Panetta suggests that the US is prepared to use military force. Says: “we have options that we are prepared to implement to ensure” Iran doesn’t obtain a nuclear weapon.
Prime Minister Binyamin Netanyahu said on Wednesday that time was running out to resolve the conflict with Iran over its nuclear program peacefully.
Netanyahu made his remarks at the opening of his meeting with visiting US Secretary of Defense Leon Panetta.
The prime minister said that Iran believed that the international community was not actually serious or committed in trying to stop it from obtaining nuclear weapons.
He added that with time running out on a peaceful solution, the world must convince Iran very soon that it is serious and that Iran will face unacceptable consequences if it keeps building its nuclear weapons program.
Earlier Wednesday, Panetta hinted that the US is prepared to use military force to stop Iran’s pursuit of a nuclear weapon.
Panetta made the remarks during a visit to an Iron Dome counter rocket defense system outside the city of Ashkelon together with Defense Minister Ehud Barak.
“If they continue and if they proceed with a nuclear weapon … we have options that we are prepared to implement to ensure that that does not happen,” Panetta said.
While expressing skepticism that sanctions would succeed in stopping Iran – on Tuesday US President Barack Obama announced two new rounds of sanctions against Iran’s envy and banking sectors – Barak hailed the Israeli-US alliance, even while admitting that there were disagreements on Iran.
“There are disagreements but this does not affect the profound depth of our ties and we plan to keep it that way,” Barak said.
Also earlier, Defense Minister Ehud Barak praised Panetta for his role in enhancing security ties between the US and Israel as the two met in Tel Aviv on Wednesday.
“Ties between Israel an the US in the security realm are as strong and close as they have ever been, and without a doubt, a substantial part of the credit belongs to Defense Secretary Leon Panetta,” Barak said.
Calling Panetta “not just a personal friend for many years, but a friend of Israel,” Barak went on to say that “The US and Israel see reality in much the same way, and there is much to discuss, as the regional problems are serious and numerous.”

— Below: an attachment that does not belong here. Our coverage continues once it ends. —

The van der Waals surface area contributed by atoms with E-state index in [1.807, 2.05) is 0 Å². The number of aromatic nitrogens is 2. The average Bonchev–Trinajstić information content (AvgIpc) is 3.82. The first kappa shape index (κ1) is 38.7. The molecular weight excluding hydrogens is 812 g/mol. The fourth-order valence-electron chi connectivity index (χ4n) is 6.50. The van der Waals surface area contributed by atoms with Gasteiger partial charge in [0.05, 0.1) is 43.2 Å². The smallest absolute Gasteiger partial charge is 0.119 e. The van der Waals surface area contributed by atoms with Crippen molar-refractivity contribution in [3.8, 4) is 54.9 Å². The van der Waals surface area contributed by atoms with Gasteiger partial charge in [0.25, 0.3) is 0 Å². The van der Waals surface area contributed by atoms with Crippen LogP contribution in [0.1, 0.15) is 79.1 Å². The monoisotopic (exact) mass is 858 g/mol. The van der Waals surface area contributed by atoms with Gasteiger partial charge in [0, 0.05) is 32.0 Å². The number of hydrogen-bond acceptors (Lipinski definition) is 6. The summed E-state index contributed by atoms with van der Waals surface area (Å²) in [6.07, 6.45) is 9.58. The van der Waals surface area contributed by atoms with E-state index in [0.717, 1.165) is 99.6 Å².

Speaking before the meeting, Panetta said, “Our countries have a strong bond, not only of friendship but of security.”
“We will do everything we can to defend both of our countries,” he added.
Ahead of Panetta’s arrival in Israel on Tuesday night, Israeli officials said they expected him to press Israel to give more time for sanctions before launching a military strike against Iran’s nuclear facilities.
Speaking at a press conference in Cairo shortly before departing for Israel, Panetta said he would be talking about “various contingencies,” but said specific military plans would not be put forward.
“I think it is the wrong characterization to say we are going to be discussing potential attack plans,” he said. “What we are discussing are various contingencies and how we would respond.”
Asked whether these included military options, he said: “We obviously continue to work on a number of options in that area, but the discussions that I hope to have with Israel are going to be more about what is the threat that we’re confronting and to try to share both information and intelligence on that.”
The US has said it is determined to prevent Iran from getting the bomb, but has called on Israel to give more time for increasingly severe economic sanctions to work.
“Both of our countries are committed to ensuring that Iran does not develop a nuclear weapon and to that extent we continue to work together in the effort to ensure that Iran does not reach that point of developing a nuclear weapon,” Panetta said.
Yaakov Katz and Reuters contributed to this report.
View original Jerusalem Post publication at: http://www.jpost.com/Defense/Article.aspx?id=279665